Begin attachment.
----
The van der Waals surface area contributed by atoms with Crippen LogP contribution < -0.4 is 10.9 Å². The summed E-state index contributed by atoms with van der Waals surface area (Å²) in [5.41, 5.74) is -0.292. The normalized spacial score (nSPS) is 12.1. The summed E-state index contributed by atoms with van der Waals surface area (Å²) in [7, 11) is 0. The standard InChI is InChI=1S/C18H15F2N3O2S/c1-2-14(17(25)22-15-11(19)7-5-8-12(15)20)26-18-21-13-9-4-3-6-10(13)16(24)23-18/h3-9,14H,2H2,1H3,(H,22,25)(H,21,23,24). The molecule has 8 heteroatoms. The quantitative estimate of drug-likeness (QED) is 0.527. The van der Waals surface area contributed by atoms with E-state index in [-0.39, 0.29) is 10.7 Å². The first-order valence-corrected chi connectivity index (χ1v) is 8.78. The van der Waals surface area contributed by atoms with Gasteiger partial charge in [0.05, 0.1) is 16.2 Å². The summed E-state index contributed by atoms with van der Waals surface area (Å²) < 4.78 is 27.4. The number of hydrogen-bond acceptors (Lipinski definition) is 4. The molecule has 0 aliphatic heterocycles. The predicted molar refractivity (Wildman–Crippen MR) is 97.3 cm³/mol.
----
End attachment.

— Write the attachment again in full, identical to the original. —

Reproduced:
The van der Waals surface area contributed by atoms with Crippen LogP contribution < -0.4 is 10.9 Å². The summed E-state index contributed by atoms with van der Waals surface area (Å²) in [5.41, 5.74) is -0.292. The normalized spacial score (nSPS) is 12.1. The summed E-state index contributed by atoms with van der Waals surface area (Å²) in [7, 11) is 0. The standard InChI is InChI=1S/C18H15F2N3O2S/c1-2-14(17(25)22-15-11(19)7-5-8-12(15)20)26-18-21-13-9-4-3-6-10(13)16(24)23-18/h3-9,14H,2H2,1H3,(H,22,25)(H,21,23,24). The molecule has 8 heteroatoms. The quantitative estimate of drug-likeness (QED) is 0.527. The van der Waals surface area contributed by atoms with E-state index in [-0.39, 0.29) is 10.7 Å². The first-order valence-corrected chi connectivity index (χ1v) is 8.78. The van der Waals surface area contributed by atoms with Gasteiger partial charge in [0.05, 0.1) is 16.2 Å². The summed E-state index contributed by atoms with van der Waals surface area (Å²) < 4.78 is 27.4. The number of hydrogen-bond acceptors (Lipinski definition) is 4. The molecule has 0 aliphatic heterocycles. The predicted molar refractivity (Wildman–Crippen MR) is 97.3 cm³/mol.